Relay participants rally to help find cancer cure


Staff Writer

PLUMSTED — Eighteen countries and 17 states were represented by teams in the fourth annual Allentown-New Egypt-Upper Freehold Relay for Life.

The theme for this year’s event, which was held June 4-5 at New Egypt High School, was Relay Around the World. Teams dressed as natives of nations from Egypt to Iceland walked to raise money for the American Cancer Society.

Ivan Olinsky, chairman of the event, is a skin cancer survivor. In his opening remarks, he applauded the many volunteers who worked for six months to put the relay together.

“In four short years, we have raised over $350,000,” he said. “We will find the cure.”

Since its inception in 1988, Relay for Life has grown to more than 3,300 events across the country and internationally. Last year alone, Olinsky said, Relay for Life raised more than $9 million.

“Every relay has its own flavor, tradition and specific activities,” Olinsky said.

Olinsky said the relay is therapeutic for him, as not one day goes by that he does not think about his daughter, Michelle, who lost her battle with cancer in 2000.

“I know that people helping people does help others ease pain,” Olinsky said. “Don’t believe in miracles — depend on them. Our duty to ourselves here is to believe a cure for sure will someday be present.”

Ron Dancer, New Egypt mayor and state Assemblyman, presented Olinsky with a joint legislative resolution from the governor and the state Legislature commending the community Allentown-New Egypt-Upper Freehold Relay for Life.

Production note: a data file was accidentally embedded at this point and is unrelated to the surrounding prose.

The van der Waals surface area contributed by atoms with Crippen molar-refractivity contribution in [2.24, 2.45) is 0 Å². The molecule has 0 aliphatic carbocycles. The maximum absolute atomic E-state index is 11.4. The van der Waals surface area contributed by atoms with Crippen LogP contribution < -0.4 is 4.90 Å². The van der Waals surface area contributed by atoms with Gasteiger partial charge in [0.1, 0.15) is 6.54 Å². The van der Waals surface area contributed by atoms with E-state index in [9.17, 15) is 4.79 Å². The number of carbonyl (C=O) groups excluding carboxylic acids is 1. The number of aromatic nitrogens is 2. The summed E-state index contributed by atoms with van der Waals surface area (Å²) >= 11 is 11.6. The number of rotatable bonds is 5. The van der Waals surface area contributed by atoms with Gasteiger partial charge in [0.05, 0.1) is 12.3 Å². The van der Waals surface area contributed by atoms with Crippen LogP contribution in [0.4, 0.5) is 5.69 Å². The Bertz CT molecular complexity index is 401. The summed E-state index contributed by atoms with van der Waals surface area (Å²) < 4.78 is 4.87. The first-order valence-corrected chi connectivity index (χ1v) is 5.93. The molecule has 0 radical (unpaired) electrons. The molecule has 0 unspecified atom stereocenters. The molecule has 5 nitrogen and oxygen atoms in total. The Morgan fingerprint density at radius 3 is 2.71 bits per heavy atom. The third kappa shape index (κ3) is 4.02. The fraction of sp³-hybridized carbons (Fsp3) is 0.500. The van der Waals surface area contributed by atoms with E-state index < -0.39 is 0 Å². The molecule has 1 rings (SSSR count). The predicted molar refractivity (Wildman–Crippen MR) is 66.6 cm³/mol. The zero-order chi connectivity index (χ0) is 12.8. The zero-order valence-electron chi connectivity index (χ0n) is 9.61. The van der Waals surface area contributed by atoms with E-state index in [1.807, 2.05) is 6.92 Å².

Relay remembered those lost to the disease during the luminaria ceremony held late Saturday night, when hundreds of area residents lit candles to commemorate friends and family members. However, the relay focuses on survivors, who are the guests of honor.

“Are we winning the war on cancer?” Olinsky asked. “My best reminders are right here — our survivors. There are over 9 million [cancer] survivors in the U.S. today.”

He said the relay’s purpose was to raise money for research and also ensure that “no one ever feels alone in the fight against cancer.”

Some local survivors shared their stories.

Domenica Colavito, 6, of New Egypt said she enjoyed the relay activities. She helped cut the ribbon for the opening ceremonies, got to ride in a golf cart and met her first real clown. Domenica may not have realized why such a fuss was being made about her, but her mother, Michele, explained that her daughter was diagnosed with T-cell lymphoblastic lymphoma when she was only 1 year old.

When Mrs. Colavito noticed that her infant daughter had breathing problems, the pediatrician who did the initial X-ray thought she had swallowed something. A CAT scan showed a mass and a biopsy was done the following day.

When the diagnosis came, Mrs. Colavito said she was in shock.

“I never had a family member or knew anyone who experienced [cancer],” she said.

Domenica was on chemotherapy for two years but has been in remission for the past three years.